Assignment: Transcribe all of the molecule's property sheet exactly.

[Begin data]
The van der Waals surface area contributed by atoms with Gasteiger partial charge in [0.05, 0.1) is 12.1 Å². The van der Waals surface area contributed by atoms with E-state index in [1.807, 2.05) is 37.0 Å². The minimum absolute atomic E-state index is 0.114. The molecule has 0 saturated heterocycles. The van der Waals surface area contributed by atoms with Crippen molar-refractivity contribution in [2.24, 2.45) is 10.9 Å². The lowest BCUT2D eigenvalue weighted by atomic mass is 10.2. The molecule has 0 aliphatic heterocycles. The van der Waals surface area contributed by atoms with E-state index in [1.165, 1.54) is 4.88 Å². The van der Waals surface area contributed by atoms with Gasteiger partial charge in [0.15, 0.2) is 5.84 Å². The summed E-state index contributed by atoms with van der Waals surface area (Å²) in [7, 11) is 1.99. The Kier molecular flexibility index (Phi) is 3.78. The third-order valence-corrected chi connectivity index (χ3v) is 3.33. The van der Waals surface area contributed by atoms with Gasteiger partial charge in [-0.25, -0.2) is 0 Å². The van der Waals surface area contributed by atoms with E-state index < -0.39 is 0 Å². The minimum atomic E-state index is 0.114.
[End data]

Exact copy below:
The van der Waals surface area contributed by atoms with Gasteiger partial charge in [0.05, 0.1) is 12.1 Å². The van der Waals surface area contributed by atoms with E-state index in [1.807, 2.05) is 37.0 Å². The minimum absolute atomic E-state index is 0.114. The molecule has 0 saturated heterocycles. The van der Waals surface area contributed by atoms with Crippen molar-refractivity contribution in [2.24, 2.45) is 10.9 Å². The lowest BCUT2D eigenvalue weighted by atomic mass is 10.2. The molecule has 0 aliphatic heterocycles. The van der Waals surface area contributed by atoms with E-state index in [1.165, 1.54) is 4.88 Å². The van der Waals surface area contributed by atoms with Gasteiger partial charge in [0.15, 0.2) is 5.84 Å². The summed E-state index contributed by atoms with van der Waals surface area (Å²) in [7, 11) is 1.99. The Kier molecular flexibility index (Phi) is 3.78. The third-order valence-corrected chi connectivity index (χ3v) is 3.33. The van der Waals surface area contributed by atoms with Gasteiger partial charge in [-0.25, -0.2) is 0 Å². The van der Waals surface area contributed by atoms with E-state index < -0.39 is 0 Å². The minimum atomic E-state index is 0.114.